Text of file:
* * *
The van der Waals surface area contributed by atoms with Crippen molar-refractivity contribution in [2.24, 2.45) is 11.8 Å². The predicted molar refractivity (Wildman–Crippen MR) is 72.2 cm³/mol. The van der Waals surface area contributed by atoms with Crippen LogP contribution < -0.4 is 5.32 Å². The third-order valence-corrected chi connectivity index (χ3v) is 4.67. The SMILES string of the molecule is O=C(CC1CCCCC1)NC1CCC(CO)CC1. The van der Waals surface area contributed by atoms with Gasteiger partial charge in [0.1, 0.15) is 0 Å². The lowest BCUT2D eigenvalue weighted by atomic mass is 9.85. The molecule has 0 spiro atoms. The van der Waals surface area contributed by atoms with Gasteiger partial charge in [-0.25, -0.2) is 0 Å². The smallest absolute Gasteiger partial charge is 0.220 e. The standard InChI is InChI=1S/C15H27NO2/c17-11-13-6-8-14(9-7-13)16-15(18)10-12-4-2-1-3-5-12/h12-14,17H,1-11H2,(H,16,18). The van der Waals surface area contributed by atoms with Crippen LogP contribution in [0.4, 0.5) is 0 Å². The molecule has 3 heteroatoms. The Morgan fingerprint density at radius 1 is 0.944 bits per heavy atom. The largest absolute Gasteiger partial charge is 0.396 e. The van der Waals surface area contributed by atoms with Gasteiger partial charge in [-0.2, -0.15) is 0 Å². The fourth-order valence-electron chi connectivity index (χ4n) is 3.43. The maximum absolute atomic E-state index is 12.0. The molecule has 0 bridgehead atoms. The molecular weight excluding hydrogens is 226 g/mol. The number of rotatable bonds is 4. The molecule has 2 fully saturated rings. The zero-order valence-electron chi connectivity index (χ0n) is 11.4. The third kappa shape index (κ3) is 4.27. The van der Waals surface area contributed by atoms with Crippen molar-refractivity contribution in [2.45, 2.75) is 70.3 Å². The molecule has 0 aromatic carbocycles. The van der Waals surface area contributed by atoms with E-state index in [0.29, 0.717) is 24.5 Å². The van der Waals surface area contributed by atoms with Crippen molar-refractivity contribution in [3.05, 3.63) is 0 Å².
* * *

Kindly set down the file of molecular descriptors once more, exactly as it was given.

The van der Waals surface area contributed by atoms with Crippen molar-refractivity contribution in [2.24, 2.45) is 11.8 Å². The predicted molar refractivity (Wildman–Crippen MR) is 72.2 cm³/mol. The van der Waals surface area contributed by atoms with Crippen LogP contribution < -0.4 is 5.32 Å². The third-order valence-corrected chi connectivity index (χ3v) is 4.67. The SMILES string of the molecule is O=C(CC1CCCCC1)NC1CCC(CO)CC1. The van der Waals surface area contributed by atoms with Gasteiger partial charge in [0.1, 0.15) is 0 Å². The lowest BCUT2D eigenvalue weighted by atomic mass is 9.85. The molecule has 0 spiro atoms. The van der Waals surface area contributed by atoms with Gasteiger partial charge in [-0.25, -0.2) is 0 Å². The smallest absolute Gasteiger partial charge is 0.220 e. The standard InChI is InChI=1S/C15H27NO2/c17-11-13-6-8-14(9-7-13)16-15(18)10-12-4-2-1-3-5-12/h12-14,17H,1-11H2,(H,16,18). The van der Waals surface area contributed by atoms with Crippen LogP contribution in [0.4, 0.5) is 0 Å². The molecule has 3 heteroatoms. The Morgan fingerprint density at radius 1 is 0.944 bits per heavy atom. The largest absolute Gasteiger partial charge is 0.396 e. The van der Waals surface area contributed by atoms with Gasteiger partial charge in [-0.2, -0.15) is 0 Å². The fourth-order valence-electron chi connectivity index (χ4n) is 3.43. The maximum absolute atomic E-state index is 12.0. The molecule has 0 bridgehead atoms. The molecular weight excluding hydrogens is 226 g/mol. The number of rotatable bonds is 4. The molecule has 2 fully saturated rings. The zero-order valence-electron chi connectivity index (χ0n) is 11.4. The third kappa shape index (κ3) is 4.27. The van der Waals surface area contributed by atoms with Crippen molar-refractivity contribution in [2.45, 2.75) is 70.3 Å². The molecule has 0 aromatic carbocycles. The van der Waals surface area contributed by atoms with E-state index in [0.29, 0.717) is 24.5 Å². The van der Waals surface area contributed by atoms with Crippen molar-refractivity contribution in [3.05, 3.63) is 0 Å².